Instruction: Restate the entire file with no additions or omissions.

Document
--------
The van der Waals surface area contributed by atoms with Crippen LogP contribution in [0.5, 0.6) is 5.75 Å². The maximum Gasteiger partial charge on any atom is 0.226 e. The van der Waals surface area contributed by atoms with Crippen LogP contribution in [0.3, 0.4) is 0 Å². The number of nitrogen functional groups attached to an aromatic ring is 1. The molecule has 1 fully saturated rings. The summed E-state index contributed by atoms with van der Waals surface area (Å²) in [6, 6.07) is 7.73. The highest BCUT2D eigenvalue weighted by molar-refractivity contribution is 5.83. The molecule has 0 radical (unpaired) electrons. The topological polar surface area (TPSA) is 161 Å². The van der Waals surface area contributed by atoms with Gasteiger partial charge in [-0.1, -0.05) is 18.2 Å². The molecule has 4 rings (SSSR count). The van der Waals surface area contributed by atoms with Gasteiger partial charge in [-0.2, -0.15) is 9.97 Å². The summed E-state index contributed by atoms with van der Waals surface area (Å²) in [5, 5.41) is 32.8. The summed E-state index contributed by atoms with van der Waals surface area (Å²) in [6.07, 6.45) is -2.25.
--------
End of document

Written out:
The van der Waals surface area contributed by atoms with Crippen LogP contribution in [0.5, 0.6) is 5.75 Å². The maximum Gasteiger partial charge on any atom is 0.226 e. The van der Waals surface area contributed by atoms with Crippen LogP contribution in [0.3, 0.4) is 0 Å². The number of nitrogen functional groups attached to an aromatic ring is 1. The molecule has 1 fully saturated rings. The summed E-state index contributed by atoms with van der Waals surface area (Å²) in [6, 6.07) is 7.73. The highest BCUT2D eigenvalue weighted by molar-refractivity contribution is 5.83. The molecule has 0 radical (unpaired) electrons. The topological polar surface area (TPSA) is 161 Å². The van der Waals surface area contributed by atoms with Gasteiger partial charge in [-0.1, -0.05) is 18.2 Å². The molecule has 4 rings (SSSR count). The van der Waals surface area contributed by atoms with Gasteiger partial charge in [-0.2, -0.15) is 9.97 Å². The summed E-state index contributed by atoms with van der Waals surface area (Å²) in [5, 5.41) is 32.8. The summed E-state index contributed by atoms with van der Waals surface area (Å²) in [6.07, 6.45) is -2.25.